sacrifice any of his Friday night SRO business for it. Katie stepped in
and persuaded Abby to have the rehearsal and the dinner on Thursday and
the owner, who had had quite enough of The Bride, to accept the party.
Most everything else has gone smoothly, I'm told, though there have been
other, minor, glitches. Katie and Mary spent hours being fitted for their
bridesmaids' dresses and had shoes dyed to match the fabric. When they got
the dresses, however, they decided the shoe color wasn't quite right. I
wish I could tell you how that was resolved, but some things the Father of
the Bride doesn't need to know. Patrick, Bobby and I spent much of a
Saturday getting fitted for tuxedoes. While I'm confident our basic black
outfits and accessories will be perfectly coordinated, I am fearful the
suits may fit improperly. The boys are slaves to the fashion of wearing
their everyday trousers just above the apogee of their rumps, and I can
only pray the fitter took that into account in measuring them.
For the most part, I've managed to follow the good counsel of my friend
and colleague Fr. David Boileau, who is going to officiate: "Shut up, show
up and pay up." I did offer some Fatherly Advice when Abby complained that
Neil's father was being unreasonable in a disagreement he and Neil were
having. Drawing on the thimbleful of wisdom I've accumulated over the past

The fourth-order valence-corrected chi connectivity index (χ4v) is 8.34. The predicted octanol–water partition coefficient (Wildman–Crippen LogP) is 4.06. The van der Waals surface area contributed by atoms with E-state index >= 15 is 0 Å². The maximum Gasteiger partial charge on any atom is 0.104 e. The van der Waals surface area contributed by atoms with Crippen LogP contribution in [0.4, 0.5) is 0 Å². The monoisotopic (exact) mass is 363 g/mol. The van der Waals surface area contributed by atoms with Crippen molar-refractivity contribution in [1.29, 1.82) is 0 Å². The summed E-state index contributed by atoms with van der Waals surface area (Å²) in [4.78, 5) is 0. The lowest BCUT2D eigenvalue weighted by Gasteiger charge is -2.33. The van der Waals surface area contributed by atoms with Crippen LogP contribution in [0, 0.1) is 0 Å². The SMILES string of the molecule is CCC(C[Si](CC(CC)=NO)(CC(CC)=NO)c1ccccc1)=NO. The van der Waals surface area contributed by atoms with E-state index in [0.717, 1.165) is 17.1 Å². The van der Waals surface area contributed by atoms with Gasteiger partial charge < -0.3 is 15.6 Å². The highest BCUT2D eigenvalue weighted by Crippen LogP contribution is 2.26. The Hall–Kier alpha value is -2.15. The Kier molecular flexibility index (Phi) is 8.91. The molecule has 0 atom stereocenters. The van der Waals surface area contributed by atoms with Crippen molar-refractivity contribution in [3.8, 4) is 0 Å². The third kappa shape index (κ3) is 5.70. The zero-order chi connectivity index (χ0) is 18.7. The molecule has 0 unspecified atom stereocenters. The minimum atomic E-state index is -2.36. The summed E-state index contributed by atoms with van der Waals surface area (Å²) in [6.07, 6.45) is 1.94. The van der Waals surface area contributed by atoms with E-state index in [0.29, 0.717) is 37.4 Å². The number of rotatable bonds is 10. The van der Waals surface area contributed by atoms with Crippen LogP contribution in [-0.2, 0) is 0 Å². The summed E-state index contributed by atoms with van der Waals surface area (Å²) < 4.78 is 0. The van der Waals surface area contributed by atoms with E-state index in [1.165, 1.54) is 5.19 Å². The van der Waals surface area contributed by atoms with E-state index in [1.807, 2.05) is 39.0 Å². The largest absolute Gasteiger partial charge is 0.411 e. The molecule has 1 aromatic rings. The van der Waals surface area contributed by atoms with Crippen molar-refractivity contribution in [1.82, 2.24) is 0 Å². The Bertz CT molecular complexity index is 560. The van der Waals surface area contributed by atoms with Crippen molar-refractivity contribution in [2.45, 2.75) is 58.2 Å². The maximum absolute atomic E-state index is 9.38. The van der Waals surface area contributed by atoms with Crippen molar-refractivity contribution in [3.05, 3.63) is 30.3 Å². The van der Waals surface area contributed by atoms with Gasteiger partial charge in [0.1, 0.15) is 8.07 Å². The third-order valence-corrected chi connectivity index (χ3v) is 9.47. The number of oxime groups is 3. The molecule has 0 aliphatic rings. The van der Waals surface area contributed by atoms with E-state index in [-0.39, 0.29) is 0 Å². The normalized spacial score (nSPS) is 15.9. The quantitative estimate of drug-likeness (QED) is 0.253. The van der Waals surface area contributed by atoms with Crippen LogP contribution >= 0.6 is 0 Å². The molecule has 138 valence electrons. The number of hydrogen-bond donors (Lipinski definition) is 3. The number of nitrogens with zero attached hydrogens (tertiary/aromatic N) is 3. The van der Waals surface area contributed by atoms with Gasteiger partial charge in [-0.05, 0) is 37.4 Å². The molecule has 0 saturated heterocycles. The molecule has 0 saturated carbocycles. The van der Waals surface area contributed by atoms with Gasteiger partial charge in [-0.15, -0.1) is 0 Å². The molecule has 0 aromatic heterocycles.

28 years, I admonished her: "Never, ever, take a side in any squabble your
spouse and a member of his family might have." Since I've been sparing
with such advice, except on the most important of matters, I'm hoping she
will accept it. Of course, she may follow my example and leap into the
We'll miss Abby's presence around the tree tomorrow, but we're looking
forward to having her here in just few days. She's flying in on the 29th
for what's sure to be a cyclonic finish to The Year of the Arrangements.
And then, just two weeks and two days from now, she and Neil will be at
That's for next year's Christmas Eve letter, though. For now, I toast you
with an egg nog (with no fear of choking on a tiny washer) with the wish
that you had a Merry Christmas and will enjoy a Happy New Year.
Larry Lorenz - Professor of journalism - Loyola University, New Orleans